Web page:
Dan Georgakas, the Director of the Greek American Studies Project at the Center for Byzantine and Modern Greek Studies, Queens College (CUNY), a film critic and author, in his own words, “a public intellectual”, is increasingly visible as a most valuable asset to the Greek American community.
Professor Georgakas, who suggests a bi-cultural identity as a means of perpetuating Greek American culture–a “neo-Hellenism” that has closer contact with Greece and a revival of Greek in America as a second language–received large-scale tribute at two important events in the last months.
At its biannual symposium at New York University on Oct 15, 2011, the Modern Greek Studies Association, held a panel on his life work titled, Retrospective on Dan Georgakas, citing him as “an organic intellectual of the working class”, and only a little over a month later, in Washington, D.C., Georgakas, a Keynote Speaker at the dinner of the American Hellenic Institute Foundation’s Tenth Annual Conference on the Future of Hellenism in America on November 19, was presented with the Annual Hellenic Heritage Public Service Award for the Promotion of Hellenism in America.
His talk,The Now and Future of Greek America, provided an overview of both positive and negative trends and statistics regarding the strength of the Greek American community’s identification with its Hellenic roots.
“I was quite surprised by this award and quite moved to receive it,” Georgakas told the Greek News, ”I never thought that what I was doing was promoting Hellenism in the sense that I think what one does daily is more important than what one says to justify
or rationalize their behavior. So if I behave as a Hellene, I will be promoting Hellenism. That seems to be the general perception of me and I was quite gratified that a public intellectual would be so recognized by the most viable of our political organizations.”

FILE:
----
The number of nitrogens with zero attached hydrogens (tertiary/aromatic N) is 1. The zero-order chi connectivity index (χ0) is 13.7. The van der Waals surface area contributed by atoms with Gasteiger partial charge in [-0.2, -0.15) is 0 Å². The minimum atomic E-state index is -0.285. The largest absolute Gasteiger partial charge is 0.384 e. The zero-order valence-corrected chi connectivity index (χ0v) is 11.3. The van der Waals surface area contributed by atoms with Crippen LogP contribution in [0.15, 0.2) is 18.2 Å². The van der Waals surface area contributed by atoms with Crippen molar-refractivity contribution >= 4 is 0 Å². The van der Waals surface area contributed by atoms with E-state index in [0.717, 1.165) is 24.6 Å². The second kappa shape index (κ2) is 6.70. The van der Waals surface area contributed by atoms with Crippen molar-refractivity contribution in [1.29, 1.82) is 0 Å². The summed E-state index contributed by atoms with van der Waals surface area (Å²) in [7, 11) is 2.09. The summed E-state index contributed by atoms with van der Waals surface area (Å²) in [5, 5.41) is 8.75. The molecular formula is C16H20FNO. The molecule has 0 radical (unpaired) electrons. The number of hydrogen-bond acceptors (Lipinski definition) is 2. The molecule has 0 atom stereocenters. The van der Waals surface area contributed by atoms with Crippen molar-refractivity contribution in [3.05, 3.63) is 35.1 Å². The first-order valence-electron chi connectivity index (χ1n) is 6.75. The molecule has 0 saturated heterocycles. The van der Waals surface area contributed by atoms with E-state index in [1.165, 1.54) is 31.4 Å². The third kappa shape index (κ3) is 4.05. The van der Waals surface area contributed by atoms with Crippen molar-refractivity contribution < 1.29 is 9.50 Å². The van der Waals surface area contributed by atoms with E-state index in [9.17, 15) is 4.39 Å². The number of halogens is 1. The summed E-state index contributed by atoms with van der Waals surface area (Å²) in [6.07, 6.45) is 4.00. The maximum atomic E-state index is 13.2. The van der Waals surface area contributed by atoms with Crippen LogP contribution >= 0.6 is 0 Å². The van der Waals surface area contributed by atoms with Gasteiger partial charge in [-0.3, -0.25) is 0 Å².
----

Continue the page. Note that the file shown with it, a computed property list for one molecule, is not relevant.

Georgakas’ essay, Election Year Possibilities for Greek American Activism, in which he Georgakas focuses on ground-up organizing and rhetoric in Greek America appears in the Winter 2011-2012 AHIF Policy Journal.
The Modern Greek Studies Association’s panel, Retrospective on Dan Georgakas, moderated by Gus Hatzidimitriou (editor of the most important documentary history of American populist support for the Greek War of Independence and editor of an important documentary history of the Smyrna Catastrophe), was chaired by Constantine Hatzidimitriou, St. John’s University; and organized by Peter Bratsis, University of Salford, and there were two talks: Peter Bratsis, Georgakas as Organic Intellectual of the Working Class; Nikos Alexiou, Queens College, CUNY, The Sociological Imagination of Georgakas and the Greek-Americans: Eric Poulos, Georgakas and the History of the Greek-American Left.
Alexiou, a sociologist at Queens College who has long-term ties with Georgakas in their joint interests in Greek American history, sketched out how Georgakas was the first historian to deal with the Greek American working class and the Greek American radical movements, both phenomena reaching a peak in the 1930s and 1940s. Alexiou, who writes poetry, also spoke of Georgakas literary output (mostly poetry), and how it both fused with and expanded his other work. Alexiou also noted that Georgakas had an ability to connect with audiences of diverse political and social views, citing, in particular, Georgakas’ book My Detroit: Growing Up Greek and American in Motor City.
Peter Bratsis of the United Kingdom spoke at greater length of Georgakas’ contribution to the general radical movement, his involvement with Black Mask in the 1960s, a group which prefigured many of the ideas now found in Occupy Wall Street and related movements. He quoted from some of Georgakas’ writing of the time. Bratsis also noted how Georgakas’ activism was coupled with high-level scholarship in the same area, citing his co-editorship of The Encyclopedia of the American Left, which is published by Oxford University Press.
New York attorney Eric Poulos spoke of the work Georgakas has done building archival collections of Greek America data. He spoke in particular of his father’s collection, which Georgakas placed in the research-oriented Tamiment Library housed by New York University. Poulos also noted Georgakas’ Detroit: I Do Mind Dying, which has been in print since it original publication in 1972.